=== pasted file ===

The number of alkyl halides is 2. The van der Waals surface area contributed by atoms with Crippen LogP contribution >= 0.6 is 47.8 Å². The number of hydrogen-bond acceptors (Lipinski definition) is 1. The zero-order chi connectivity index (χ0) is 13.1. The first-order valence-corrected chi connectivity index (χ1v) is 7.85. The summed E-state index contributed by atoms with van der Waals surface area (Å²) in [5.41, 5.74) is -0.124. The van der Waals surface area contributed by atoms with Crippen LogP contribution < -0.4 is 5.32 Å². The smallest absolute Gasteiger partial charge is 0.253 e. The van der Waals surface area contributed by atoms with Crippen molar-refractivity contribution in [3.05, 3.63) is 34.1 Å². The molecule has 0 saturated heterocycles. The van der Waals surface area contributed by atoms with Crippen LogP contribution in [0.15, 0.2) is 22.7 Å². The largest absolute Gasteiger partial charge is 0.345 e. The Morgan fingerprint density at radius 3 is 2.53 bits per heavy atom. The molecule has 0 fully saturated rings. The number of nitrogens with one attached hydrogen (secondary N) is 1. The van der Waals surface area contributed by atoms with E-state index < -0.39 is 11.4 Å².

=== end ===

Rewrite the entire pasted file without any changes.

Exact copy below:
The number of alkyl halides is 2. The van der Waals surface area contributed by atoms with Crippen LogP contribution >= 0.6 is 47.8 Å². The number of hydrogen-bond acceptors (Lipinski definition) is 1. The zero-order chi connectivity index (χ0) is 13.1. The first-order valence-corrected chi connectivity index (χ1v) is 7.85. The summed E-state index contributed by atoms with van der Waals surface area (Å²) in [5.41, 5.74) is -0.124. The van der Waals surface area contributed by atoms with Crippen LogP contribution < -0.4 is 5.32 Å². The smallest absolute Gasteiger partial charge is 0.253 e. The van der Waals surface area contributed by atoms with Crippen molar-refractivity contribution in [3.05, 3.63) is 34.1 Å². The molecule has 0 saturated heterocycles. The van der Waals surface area contributed by atoms with Crippen LogP contribution in [0.15, 0.2) is 22.7 Å². The largest absolute Gasteiger partial charge is 0.345 e. The Morgan fingerprint density at radius 3 is 2.53 bits per heavy atom. The molecule has 0 fully saturated rings. The number of nitrogens with one attached hydrogen (secondary N) is 1. The van der Waals surface area contributed by atoms with E-state index < -0.39 is 11.4 Å².